UDR memorial site desecrated

20-year-old Heather  Kerrigan and 31-year-old Norman McKinley who were killed 30-years ago in a 200lb IRA landmine outside Castlederg.

20-year-old Heather Kerrigan and 31-year-old Norman McKinley who were killed 30-years ago in a 200lb IRA landmine outside Castlederg.

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The brother of a UDR soldier murdered by the IRA has told how his “stomach was churning” after “thugs” desecrated an impromptu roadside memorial to her and a colleague.

The attack happened within hours of a memorial service to 20-year-old Heather Kerrigan and 31-year-old Norman McKinley, who were killed 30 years ago by a 200lb IRA landmine outside Castlederg.

A sign saying ‘IRA 2, UDR 0’ was erected at the site of Monday night’s service – and the murder – at Corgary Road, Castlederg. Two remembrance crosses were also stolen from the scene.

David Kerrigan, 58, who was alongside his sister at the time of the bomb, said: “It was a difficult night as it was the 30th anniversary.

“Castlederg Flute Band played a hymn, there was a Bible reading and then we laid crosses down before moving to Castlederg for a parade.

“We also left wreaths at the war memorial and graveyard in Castlederg. It was families remembering their loved ones.

“But later that night they must have vandalised what we left down [the remembrance crosses] and put up that sign. My stomach is churning.

“I suffer from post-traumatic stress, and have done since the bomb, but this has made it all so much worse.”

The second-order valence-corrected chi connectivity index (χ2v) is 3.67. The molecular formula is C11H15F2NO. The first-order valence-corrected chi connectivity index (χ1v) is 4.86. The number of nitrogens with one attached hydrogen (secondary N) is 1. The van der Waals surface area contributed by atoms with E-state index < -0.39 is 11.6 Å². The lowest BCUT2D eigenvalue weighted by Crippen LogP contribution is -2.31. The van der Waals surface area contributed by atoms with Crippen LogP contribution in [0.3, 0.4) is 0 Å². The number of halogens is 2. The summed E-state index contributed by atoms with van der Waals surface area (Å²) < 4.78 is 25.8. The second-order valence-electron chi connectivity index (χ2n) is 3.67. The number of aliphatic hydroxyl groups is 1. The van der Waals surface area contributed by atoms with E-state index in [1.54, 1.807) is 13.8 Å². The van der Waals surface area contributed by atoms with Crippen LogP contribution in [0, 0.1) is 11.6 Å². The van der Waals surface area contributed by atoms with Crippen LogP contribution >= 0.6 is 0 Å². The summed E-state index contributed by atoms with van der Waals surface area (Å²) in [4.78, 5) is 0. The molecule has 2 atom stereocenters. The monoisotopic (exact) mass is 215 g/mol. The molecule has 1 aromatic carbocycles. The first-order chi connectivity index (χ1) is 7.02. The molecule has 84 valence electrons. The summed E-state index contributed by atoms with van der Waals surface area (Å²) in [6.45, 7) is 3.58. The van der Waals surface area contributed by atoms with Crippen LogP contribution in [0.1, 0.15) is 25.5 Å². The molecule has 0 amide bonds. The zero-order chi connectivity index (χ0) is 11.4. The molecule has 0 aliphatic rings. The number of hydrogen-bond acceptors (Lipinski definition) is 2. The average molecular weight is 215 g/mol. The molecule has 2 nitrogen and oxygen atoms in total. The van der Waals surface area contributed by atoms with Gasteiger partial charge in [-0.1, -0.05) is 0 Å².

Recalling the events of July 14, 1984, the father-of-three said when the bomb went off he and Heather “were blown into a crater”.

“I was flown back to Omagh hospital with Heather in the helicopter and her blood was flowing under my body,” he said.

“I watched her die in the helicopter. We thought the service would have helped things, but then this.

“They [republicans] talk about calling for a shared future in Castlederg, but where is the shared future here?”

Mr Kerrigan said after the bomb he had to move out of Castlederg because of the “ongoing threat”.

Condemning the incident, PSNI chief inspector Andy Lemon, the area commander, said: “We are investigating this as a hate incident and have seized the poster.

“Incidents of this kind do nothing for community harmony in the area, indeed I believe the vast majority of people in and around Castlederg will be appalled by what has happened.”

DUP MLA Thomas Buchanan said the vandalism was “crass and hateful behaviour” and said Sinn Fein should “call off their attack dogs in Castlederg”.

TUV Castlederg representative Robert Oliver said: “Republicans talk grandly about shared space yet they attempt to deny the families of those their wicked IRA murdered the space to grieve.”

Sinn Féin MP Pat Doherty condemned the sign erected on a lamppost at Corgary as “the height of insensitivity”, adding that it is “in no way reflective of the republican community in Castlederg”.